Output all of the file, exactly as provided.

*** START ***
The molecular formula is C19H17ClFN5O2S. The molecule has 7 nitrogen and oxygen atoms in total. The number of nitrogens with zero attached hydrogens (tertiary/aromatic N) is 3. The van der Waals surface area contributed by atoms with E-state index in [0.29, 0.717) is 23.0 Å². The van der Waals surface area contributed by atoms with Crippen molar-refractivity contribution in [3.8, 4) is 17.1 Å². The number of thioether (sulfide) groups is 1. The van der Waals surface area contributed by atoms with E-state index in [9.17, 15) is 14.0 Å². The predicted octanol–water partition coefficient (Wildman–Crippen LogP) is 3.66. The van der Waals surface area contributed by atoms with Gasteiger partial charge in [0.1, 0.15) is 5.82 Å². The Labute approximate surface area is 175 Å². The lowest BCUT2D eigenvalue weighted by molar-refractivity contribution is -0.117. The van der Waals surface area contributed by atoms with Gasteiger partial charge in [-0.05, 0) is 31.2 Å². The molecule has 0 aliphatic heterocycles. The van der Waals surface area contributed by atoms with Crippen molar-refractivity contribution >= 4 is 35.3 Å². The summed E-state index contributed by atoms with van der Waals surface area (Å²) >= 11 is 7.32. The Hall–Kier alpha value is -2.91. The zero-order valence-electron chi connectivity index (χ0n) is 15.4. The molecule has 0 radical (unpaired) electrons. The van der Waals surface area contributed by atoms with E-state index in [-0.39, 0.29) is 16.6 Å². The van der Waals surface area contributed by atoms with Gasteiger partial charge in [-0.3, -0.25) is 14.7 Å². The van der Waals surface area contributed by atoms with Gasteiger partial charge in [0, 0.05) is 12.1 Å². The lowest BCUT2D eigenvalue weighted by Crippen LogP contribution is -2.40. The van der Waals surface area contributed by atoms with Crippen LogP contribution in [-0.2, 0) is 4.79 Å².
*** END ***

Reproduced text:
The molecular formula is C19H17ClFN5O2S. The molecule has 7 nitrogen and oxygen atoms in total. The number of nitrogens with zero attached hydrogens (tertiary/aromatic N) is 3. The van der Waals surface area contributed by atoms with E-state index in [0.29, 0.717) is 23.0 Å². The van der Waals surface area contributed by atoms with Crippen molar-refractivity contribution in [3.8, 4) is 17.1 Å². The number of thioether (sulfide) groups is 1. The van der Waals surface area contributed by atoms with E-state index in [9.17, 15) is 14.0 Å². The predicted octanol–water partition coefficient (Wildman–Crippen LogP) is 3.66. The van der Waals surface area contributed by atoms with Gasteiger partial charge in [0.1, 0.15) is 5.82 Å². The Labute approximate surface area is 175 Å². The lowest BCUT2D eigenvalue weighted by molar-refractivity contribution is -0.117. The van der Waals surface area contributed by atoms with Gasteiger partial charge in [-0.05, 0) is 31.2 Å². The molecule has 0 aliphatic heterocycles. The van der Waals surface area contributed by atoms with Crippen molar-refractivity contribution >= 4 is 35.3 Å². The summed E-state index contributed by atoms with van der Waals surface area (Å²) >= 11 is 7.32. The Hall–Kier alpha value is -2.91. The zero-order valence-electron chi connectivity index (χ0n) is 15.4. The molecule has 0 radical (unpaired) electrons. The van der Waals surface area contributed by atoms with E-state index in [-0.39, 0.29) is 16.6 Å². The van der Waals surface area contributed by atoms with Gasteiger partial charge in [-0.3, -0.25) is 14.7 Å². The van der Waals surface area contributed by atoms with Gasteiger partial charge in [0, 0.05) is 12.1 Å². The lowest BCUT2D eigenvalue weighted by Crippen LogP contribution is -2.40. The van der Waals surface area contributed by atoms with Crippen LogP contribution in [-0.2, 0) is 4.79 Å².